Tuesday, May 26, 2009

Here's a lady of the law to be obeyed - she's watching you.

She stands tall and triumphant in front of the George E. Edgecomb Courthouse. The courthouse, which was built in 2000, contains the Thirteenth Judicial Circuit which comprises Hillsborough County (of which Tampa is the county seat.) No one can pass this lady without noticing. I think she speaks to everyone who passes her way - in and out of courtrooms – lawyers, judges, bailiffs, judges and yes, the accused for sure. She speaks loudly and with force. How to describe the sculpture in a word? Magnificent. If I’m allowed a second word, she’s gorgeous. Veritas et Justitia is the formal name given the statue by the internationally-known artist, Audrey Flack. Calling her Lady Justice just does not do her justice. Plus she’s so wonderfully different than so many others who grace courthouse entrances and the tops of buildings, giving a sense of justice and fairness to our legal system. She perfectly represents balance and equality...in her own classy way. A contemporary interpretation of classical sculpture in the ancient Greek and Roman traditions, the artist created a classical figure but her presence is modern, forceful and incredibly alive. Very powerful. If the artist wanted to add a strong yet beautiful presence to the courthouse entrance she succeeded beyond question. The statue, ten foot tall and weighing 2,000 lbs., is cast in bronze, patinated and gilded. But no matter the amount of bronze and gilding, every piece of public art commissioned and installed in Tampa and Hillsborough County generates controversy and opinion. Veritas et Justitia elicited comment both positive and negative when it was unveiled in 2007. In my opinion, the artist succeeded immeasurably well. Audrey Flack is a pioneer of Photorealism and a nationally recognized painter and sculptor. She holds a graduate degree and an honorary doctorate from Cooper Union in New York City and a BFA from Yale University. She has taught and lectured extensively. Her work is in major museums around the world, including the Metropolitan Museum of Art, the Museum of Modern Art, the Solomon R. Guggenheim Museum, and the Whitney Museum of American. Notice as you click and enlarge the photo (and you must to appreciate this fine work) that the lady does not hold the scales of justice, as do most other statues of this kind, and is wearing a most interesting blindfold, not solid so her justice is truly blind, but has tiny slits for her eyes. The greenish cast to the bronze is intentional and is set off handsomely by the gold leaf and crown of stars. I hope you agree that Veritas et Justitia is a magnificent sculpture.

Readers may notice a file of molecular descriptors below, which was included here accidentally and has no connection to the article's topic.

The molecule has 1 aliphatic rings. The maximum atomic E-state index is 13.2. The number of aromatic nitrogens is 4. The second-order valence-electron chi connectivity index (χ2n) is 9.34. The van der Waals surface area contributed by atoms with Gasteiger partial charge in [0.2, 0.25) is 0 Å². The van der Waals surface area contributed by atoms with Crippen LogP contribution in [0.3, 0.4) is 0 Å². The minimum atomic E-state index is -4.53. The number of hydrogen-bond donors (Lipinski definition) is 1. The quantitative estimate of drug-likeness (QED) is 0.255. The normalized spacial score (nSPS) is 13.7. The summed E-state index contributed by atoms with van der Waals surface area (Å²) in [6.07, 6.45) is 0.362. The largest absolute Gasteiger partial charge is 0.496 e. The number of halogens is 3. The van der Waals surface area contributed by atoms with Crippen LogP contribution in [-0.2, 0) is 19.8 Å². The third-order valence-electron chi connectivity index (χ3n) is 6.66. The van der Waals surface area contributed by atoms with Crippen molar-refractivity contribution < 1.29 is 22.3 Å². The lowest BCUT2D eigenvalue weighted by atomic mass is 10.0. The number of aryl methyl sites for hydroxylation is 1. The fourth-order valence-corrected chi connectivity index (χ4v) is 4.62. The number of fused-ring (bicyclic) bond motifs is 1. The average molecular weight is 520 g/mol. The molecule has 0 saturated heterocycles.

6 comments:

Dave-CostaRicaDailyPhoto.com said...

fascinating commentary about a beautiful and original statue. I have never seen such a portrayal of the lady symbolizing justice. I guess one could say that the sheerness of the blindfold in comparison to the normal portrayal of lady justice is matched by the flimsiness of her robes in comparison to the typical portrayal of justice.

Thank you for your comments and for following my Daily Photo site about Costa Rica. Like Tampa, in Tamarindo we have the pleasure of watching the sun set into the ocean, unlike the east coast of Florida, where the sun rise comes out of the ocean, but how often does one see the sun rise?

Tash said...

time the old lady justice got modernized - absolutely gorgeous and fits with Florida really well. Reminds me of the updated Columbia Pictures logo - "The actual model is Jenny Joseph, a homemaker and mother of two children now living in the Houston area. She was an exceptionally gracious and unassuming model, and received very little compensation for her work in 1992. The face of the Columbia lady is perhaps one of the most famous in the world ... and it happens to belong to Ms. Jenny Joseph."

Vogon Poet said...

I agree: it is magnificent by any standard. I'd like to thank you for introducing this great artist, Audrey Flack.

Lois said...

She is rather impressive!

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Anonymous said...

Nice Statue, I also believe this statute is more representative of our judicial system. obviously she can see through the blind fold. In our justice system, fairness has nothing to do with it. She only sees what she wants to see and that depends on who you are and who you know.

Johnny